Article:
Northeast Georgians, power companies prepare for winter storm

The almost empty bread aisle at the Walmart in Dahlonega. (nowhabersham.com)

With storm watches in place and forecasts looking more certain for significant snow and ice across northern Georgia this weekend, folks are getting ready. Full parking lots and empty shelves can be found at stores across the region. People are stocking up on food, water, and other items. There’s also been a steady flow of drivers eager to fill up their gas tanks.

Habersham and surrounding areas could see between 3-10 inches of snow with a foot or more possible in parts of Rabun County. There’s also the threat of sleet and freezing rain.

“I do think someone in the I-85 corridor gets a half-inch or so of freezing rain with sleet and snow dominating north of that, but it’s hard to say who gets hit hardest,” says Now Habersham weather forecaster Tyler Penland. “The higher elevations really could cash in on a lot of snow, but with a mix of freezing rain/sleet south of that, it could cause some lessened totals and bigger tree and power problems.”

Habersham EMC and Georgia Power both pulled in outside crews to help with restoration efforts after a windy winter storm on Jan. 3. 2022. They’re again pulling in outside resources to help in Northeast Georgia ahead of this weekend’s expected winter storm. (Hadley Cottingham/Now Habersham)

MORE: Winter Storm Watches issued

Icy conditions increase the chances of electrical outages as tree limbs break under the weight of the ice and fall onto power lines. Habersham EMC’s Director of Strategy and Communications Nicole Dover says that could be a problem

“Widespread power outages are a possibility given the current forecast,” she says. “Depending on the type of precipitation and winds, these could be extended or some members may experience recurring outages due to additional damage to infrastructure.”

The local electric cooperative, which serves over 26,000 members in six North Georgia counties, has already called in additional utility contractor crews to help with expected restoration efforts. “These crews will be stationed in our service area Saturday afternoon in anticipation of the winter storm,” says Dover. “We also have staff prepared to assist members with reporting outages.”

The state’s largest electric provider, Georgia Power, is also getting ready. Area manager Brent Edwards says company personnel spent the day Thursday lining up hotel rooms for their extra crews.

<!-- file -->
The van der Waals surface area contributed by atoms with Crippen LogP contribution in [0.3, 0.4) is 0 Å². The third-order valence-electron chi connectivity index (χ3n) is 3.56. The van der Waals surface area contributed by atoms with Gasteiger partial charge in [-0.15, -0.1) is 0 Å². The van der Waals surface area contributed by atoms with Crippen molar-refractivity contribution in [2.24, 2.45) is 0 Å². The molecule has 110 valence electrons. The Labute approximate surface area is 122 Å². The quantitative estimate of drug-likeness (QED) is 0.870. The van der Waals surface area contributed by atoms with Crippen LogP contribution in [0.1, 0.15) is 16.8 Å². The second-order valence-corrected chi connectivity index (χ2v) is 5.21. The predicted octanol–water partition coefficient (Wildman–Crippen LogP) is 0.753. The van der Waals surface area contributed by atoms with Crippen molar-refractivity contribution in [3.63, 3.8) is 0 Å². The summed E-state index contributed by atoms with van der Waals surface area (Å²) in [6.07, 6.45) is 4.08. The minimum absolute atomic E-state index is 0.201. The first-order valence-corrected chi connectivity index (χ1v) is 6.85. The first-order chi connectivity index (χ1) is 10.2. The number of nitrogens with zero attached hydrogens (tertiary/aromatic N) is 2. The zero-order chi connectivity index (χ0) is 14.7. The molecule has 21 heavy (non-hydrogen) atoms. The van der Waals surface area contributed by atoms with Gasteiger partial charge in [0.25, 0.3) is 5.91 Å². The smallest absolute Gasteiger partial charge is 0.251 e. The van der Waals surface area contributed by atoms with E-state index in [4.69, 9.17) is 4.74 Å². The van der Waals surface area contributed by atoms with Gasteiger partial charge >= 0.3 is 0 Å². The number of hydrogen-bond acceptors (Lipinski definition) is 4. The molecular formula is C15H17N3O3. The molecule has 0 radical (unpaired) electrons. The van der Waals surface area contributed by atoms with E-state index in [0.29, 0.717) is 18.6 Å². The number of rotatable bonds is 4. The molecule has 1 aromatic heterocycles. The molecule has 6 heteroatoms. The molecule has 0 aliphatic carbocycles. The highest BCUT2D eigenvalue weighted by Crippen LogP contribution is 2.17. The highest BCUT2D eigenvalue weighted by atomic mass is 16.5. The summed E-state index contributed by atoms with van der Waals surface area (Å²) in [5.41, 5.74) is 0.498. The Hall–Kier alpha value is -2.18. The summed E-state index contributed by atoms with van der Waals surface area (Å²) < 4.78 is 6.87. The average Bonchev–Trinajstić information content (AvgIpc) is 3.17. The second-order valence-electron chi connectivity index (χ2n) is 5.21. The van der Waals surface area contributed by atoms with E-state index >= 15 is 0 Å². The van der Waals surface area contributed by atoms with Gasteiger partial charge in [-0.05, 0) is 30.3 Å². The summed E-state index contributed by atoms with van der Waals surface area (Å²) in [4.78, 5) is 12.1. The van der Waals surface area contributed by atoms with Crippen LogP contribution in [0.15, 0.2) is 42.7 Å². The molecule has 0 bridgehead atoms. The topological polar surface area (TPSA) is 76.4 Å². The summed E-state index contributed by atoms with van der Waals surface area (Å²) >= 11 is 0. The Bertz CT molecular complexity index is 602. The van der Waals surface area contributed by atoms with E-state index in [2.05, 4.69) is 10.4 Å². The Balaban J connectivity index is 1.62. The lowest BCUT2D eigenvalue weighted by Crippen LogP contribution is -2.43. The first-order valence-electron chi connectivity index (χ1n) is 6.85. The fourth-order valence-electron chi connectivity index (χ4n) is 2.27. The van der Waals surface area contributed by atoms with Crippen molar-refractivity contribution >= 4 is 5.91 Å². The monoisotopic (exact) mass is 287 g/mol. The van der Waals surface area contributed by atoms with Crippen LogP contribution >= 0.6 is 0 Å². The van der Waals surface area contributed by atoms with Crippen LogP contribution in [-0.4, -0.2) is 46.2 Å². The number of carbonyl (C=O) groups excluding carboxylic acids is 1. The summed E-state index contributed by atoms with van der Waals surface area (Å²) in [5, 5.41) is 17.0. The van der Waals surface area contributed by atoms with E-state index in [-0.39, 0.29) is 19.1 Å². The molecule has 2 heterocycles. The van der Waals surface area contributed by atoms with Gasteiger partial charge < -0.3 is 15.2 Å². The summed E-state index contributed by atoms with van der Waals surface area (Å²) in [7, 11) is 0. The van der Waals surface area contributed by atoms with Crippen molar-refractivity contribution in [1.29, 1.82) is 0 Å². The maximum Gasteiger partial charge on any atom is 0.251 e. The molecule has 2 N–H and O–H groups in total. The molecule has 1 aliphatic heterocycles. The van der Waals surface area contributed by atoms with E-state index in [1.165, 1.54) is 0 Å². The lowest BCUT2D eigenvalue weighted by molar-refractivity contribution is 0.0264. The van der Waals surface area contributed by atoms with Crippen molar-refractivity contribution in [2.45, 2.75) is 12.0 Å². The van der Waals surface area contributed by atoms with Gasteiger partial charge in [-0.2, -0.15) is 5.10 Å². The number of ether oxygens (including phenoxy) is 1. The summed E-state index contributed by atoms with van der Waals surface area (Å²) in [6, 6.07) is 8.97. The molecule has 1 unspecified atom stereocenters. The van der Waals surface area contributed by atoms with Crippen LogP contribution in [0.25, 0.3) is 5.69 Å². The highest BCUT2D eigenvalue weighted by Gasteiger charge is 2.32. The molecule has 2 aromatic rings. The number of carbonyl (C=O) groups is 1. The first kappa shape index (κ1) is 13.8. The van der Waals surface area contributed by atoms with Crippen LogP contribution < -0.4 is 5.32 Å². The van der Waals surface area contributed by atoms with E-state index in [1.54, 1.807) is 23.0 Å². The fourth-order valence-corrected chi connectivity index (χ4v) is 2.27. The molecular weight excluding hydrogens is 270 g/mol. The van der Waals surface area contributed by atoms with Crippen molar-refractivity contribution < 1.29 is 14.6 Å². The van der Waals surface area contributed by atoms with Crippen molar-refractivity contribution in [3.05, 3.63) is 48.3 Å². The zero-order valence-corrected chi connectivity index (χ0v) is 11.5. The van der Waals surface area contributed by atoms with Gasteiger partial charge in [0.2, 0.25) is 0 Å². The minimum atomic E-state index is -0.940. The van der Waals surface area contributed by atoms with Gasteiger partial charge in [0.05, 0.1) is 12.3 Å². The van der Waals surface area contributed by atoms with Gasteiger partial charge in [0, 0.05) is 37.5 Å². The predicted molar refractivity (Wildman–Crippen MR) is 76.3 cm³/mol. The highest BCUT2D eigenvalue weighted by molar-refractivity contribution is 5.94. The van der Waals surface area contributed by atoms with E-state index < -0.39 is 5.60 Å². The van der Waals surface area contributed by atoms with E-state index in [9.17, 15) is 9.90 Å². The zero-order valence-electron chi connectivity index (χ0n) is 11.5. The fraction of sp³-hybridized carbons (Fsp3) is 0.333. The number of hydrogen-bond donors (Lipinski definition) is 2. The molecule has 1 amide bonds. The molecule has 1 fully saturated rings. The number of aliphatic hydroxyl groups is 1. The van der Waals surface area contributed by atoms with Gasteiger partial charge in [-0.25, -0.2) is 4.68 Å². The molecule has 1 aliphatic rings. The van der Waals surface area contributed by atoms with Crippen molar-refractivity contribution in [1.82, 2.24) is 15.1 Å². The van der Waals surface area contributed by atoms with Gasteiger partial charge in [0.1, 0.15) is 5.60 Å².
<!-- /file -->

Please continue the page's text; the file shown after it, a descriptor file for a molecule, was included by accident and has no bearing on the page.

“Our crews will report Sunday morning at 7 a.m. with their bags packed for five days in case they have to go somewhere else if it’s not bad here,” he says. Edwards coordinated with the Habersham county manager’s office to set up a staging area for Georgia Power crews at the County Fairgrounds.

He says crews are “fully recovered” from last week’s quick-hitting winter storm and “are ready to go.”

Winter weather safety

Losing electricity is just one of the many potential hazards that can be caused by winter storms. The National Weather Service refers to these storms as “deceptive killers” because most deaths are indirectly related to the storm. Instead, people die in traffic accidents on icy roads and of hypothermia from prolonged exposure to cold.

“One of the primary concerns of winter weather is its ability to knock out heat, power and communications services,” says White County Public Safety Director Murphy. “Preparation is inexpensive and easy and can help you avoid potentially life-threatening situations.”

If you’re in the storm’s path, put together an emergency supply kit that includes the following:

  • At least a three-day supply of nonperishable food
  • Water
  • Flashlight with extra batteries
  • NOAA Weather Radio
  • Adequate clothing and blankets to keep you warm
  • Medications

Also, keep an extra emergency kit in your car along with an ice scraper, extra blanket, sand for traction, and jumper cables.

More winter weather safety tips to help protect your family and home:

  • Bring pets inside.
  • Weatherstrip around windows and doors to keep the cold out and the heat in.
  • Allow faucets to drip to prevent pipes from freezing.
  • Open cabinet doors to let heat reach uninsulated pipes under sinks and appliances near exterior walls.
  • Winterize your vehicle and keep your gas tank at least half full to prevent your fuel line from freezing.
  • Use flashlights instead of candles to prevent the risk of fire and keep plenty of extra batteries on hand.
  • Never bring portable generators, camp stoves and grills into your home. Keep them at least 20 feet away from your home’s windows, doors, and vents to prevent deadly carbon monoxide poisoning.
  • Arrange an alternate power source for home medical equipment in case of power outages.
  • Fill coolers with ice to keep food cold in the event of an outage.

For more information on winter weather safety, visit the Georgia Emergency Management Agency or FEMA Ready.gov.

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